On the software side of things, you have to program virtually everything your OKE is going to do in battle. You may have heard that in this version you can manually pilot an OKE. That is true, but in order to pilot an OKE you will have to manually program exactly what happens when you press buttons on the PSP. For example, you have to put in exactly how far to move when a direction arrow is pressed, and the order you tell the OKE to look at the buttons plays a huge role in how it will perform. You'll also be making plenty of programs that make OKE's operate entirely independently. Fascinatingly, you can also make hybrids that do a few things on their own but are mainly remote controlled by you, or vice versa. Programming is done by placing commands called “chips” into a grid that functions as a big flow chart. During battle, an OKE will read the chips in the order you have programmed it to and perform the actions the chips tell it to. Typically, there will be multiple branching points where the OKE will perform different actions based on whether or not certain criteria the chips tell it to evaluate are met. For example, a chip might tell the OKE to scan 400 meters ahead in a 90 degree arc and look for enemies (and just to be clear, the settings for each chip are nearly 100% customizable, you can put in any range or numbers). That chip then has two arrows leading out of it; one for yes and one for no. If there are enemies within that range, the OKE will follow the yes arrow, and if not, the no arrow. So you might put a chip after the yes arrow that says walk forward and a chip after the no arrow that says turn 45 degrees to the right. Typically once your string of commands is completed you will insert a “return” chip that makes the whole program start over. So in the above example, you have a program that makes the OKE turn in place until it finds an enemy and then start walking toward it.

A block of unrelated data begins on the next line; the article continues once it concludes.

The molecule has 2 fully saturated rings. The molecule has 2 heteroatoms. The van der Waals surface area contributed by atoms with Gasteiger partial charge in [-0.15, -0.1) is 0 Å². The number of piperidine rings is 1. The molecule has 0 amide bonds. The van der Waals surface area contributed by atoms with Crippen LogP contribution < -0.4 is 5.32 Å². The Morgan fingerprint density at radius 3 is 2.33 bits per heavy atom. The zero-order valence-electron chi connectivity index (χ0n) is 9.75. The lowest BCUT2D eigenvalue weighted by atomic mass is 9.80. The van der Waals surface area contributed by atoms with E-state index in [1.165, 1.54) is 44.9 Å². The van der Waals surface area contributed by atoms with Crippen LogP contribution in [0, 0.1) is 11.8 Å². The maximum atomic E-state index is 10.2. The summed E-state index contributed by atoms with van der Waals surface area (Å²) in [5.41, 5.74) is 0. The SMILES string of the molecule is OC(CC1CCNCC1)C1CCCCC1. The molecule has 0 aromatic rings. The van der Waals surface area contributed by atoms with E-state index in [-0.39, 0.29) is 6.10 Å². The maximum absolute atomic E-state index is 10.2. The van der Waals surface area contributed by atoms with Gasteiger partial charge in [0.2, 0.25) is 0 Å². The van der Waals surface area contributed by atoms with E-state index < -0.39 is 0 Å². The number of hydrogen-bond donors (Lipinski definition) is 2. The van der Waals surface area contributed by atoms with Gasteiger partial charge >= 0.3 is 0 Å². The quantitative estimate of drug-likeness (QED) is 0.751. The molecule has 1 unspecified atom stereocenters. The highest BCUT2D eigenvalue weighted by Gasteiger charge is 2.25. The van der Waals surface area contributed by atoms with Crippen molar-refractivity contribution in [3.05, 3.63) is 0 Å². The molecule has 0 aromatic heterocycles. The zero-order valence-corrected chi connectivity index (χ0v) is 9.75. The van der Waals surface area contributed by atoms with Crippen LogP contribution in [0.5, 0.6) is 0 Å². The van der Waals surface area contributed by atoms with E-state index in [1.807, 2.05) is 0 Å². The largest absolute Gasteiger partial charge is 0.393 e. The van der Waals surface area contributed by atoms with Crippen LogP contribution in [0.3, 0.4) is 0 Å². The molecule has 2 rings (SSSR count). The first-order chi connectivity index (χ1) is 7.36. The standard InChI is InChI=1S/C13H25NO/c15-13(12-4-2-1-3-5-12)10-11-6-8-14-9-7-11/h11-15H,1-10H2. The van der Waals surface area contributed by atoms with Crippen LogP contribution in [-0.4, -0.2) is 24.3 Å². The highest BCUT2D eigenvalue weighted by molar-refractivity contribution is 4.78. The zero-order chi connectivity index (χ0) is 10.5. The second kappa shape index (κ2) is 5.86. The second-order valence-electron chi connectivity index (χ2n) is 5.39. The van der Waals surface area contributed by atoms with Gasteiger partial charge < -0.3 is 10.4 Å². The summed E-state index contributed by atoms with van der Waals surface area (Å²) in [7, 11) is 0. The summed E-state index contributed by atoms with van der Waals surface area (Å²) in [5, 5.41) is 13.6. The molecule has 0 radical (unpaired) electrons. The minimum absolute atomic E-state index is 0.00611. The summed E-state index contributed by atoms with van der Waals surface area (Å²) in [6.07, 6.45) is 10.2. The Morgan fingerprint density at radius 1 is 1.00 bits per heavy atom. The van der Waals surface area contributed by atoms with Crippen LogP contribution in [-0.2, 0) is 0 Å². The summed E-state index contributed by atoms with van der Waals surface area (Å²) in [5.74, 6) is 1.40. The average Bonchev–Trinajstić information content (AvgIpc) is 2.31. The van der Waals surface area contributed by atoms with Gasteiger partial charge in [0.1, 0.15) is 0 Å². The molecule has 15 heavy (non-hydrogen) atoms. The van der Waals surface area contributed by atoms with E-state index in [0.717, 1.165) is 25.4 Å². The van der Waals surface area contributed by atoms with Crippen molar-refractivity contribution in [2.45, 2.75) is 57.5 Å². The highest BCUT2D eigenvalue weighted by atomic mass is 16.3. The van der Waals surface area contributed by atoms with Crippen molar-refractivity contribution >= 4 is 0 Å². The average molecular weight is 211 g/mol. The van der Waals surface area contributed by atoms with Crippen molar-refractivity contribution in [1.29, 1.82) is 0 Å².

You can build up the program from there, but you have to do so in very specific ways. I don't want to get too too deep into it, but an example of a logic string I often used would sound something like this: if the enemy is ahead, move forward. If it's to the side, turn sideways and then move forward. When an enemy is within range, first check to see if it is very close. If it is, melee attack. If not, lock on and check the ammo level of weapon 1. If there's any ammo left, fire that until empty. If weapon 1 is empty, check weapon 2 for ammo and fire. If all the weapons are empty, charge and melee. That's a very simple example. Usually I would have the OKE monitor it's heat and damage levels and repair and cool itself when needed or perform more advanced maneuvers like retreating from enemies while dropping mines and then switching directions once the mines are out to lure the enemies into them. Or, once you start to construct teams of 3 OKE's, doing things like checking line of sight and jumping before firing if a team member is in the way so that you fire in the air over their head and avoid friendly fire. It might be hard to get a sense of how these programs can go wrong from a written description, but if you get chips in the wrong order or some of the nitty gritty settings wrong, the program might seize-up leaving your OKE stuttering in place as it tries to execute contradictory commands or gets stuck in a loop of chips that do nothing with no way out. Fortunately there is a real-time display of the chips running on the battle screen, so you can usually see where the problem is. A highlight cycles through the flow chart as the chips are read. Usually the whole program is ran several times per second, but you can usually see where things are messing up, such as an unwanted loop in the chips that halts progress. You'll spend a lot of time troubleshooting bugs and fine-tuning settings on the chips to get the OKE to perform the way you need it to to beat the missions.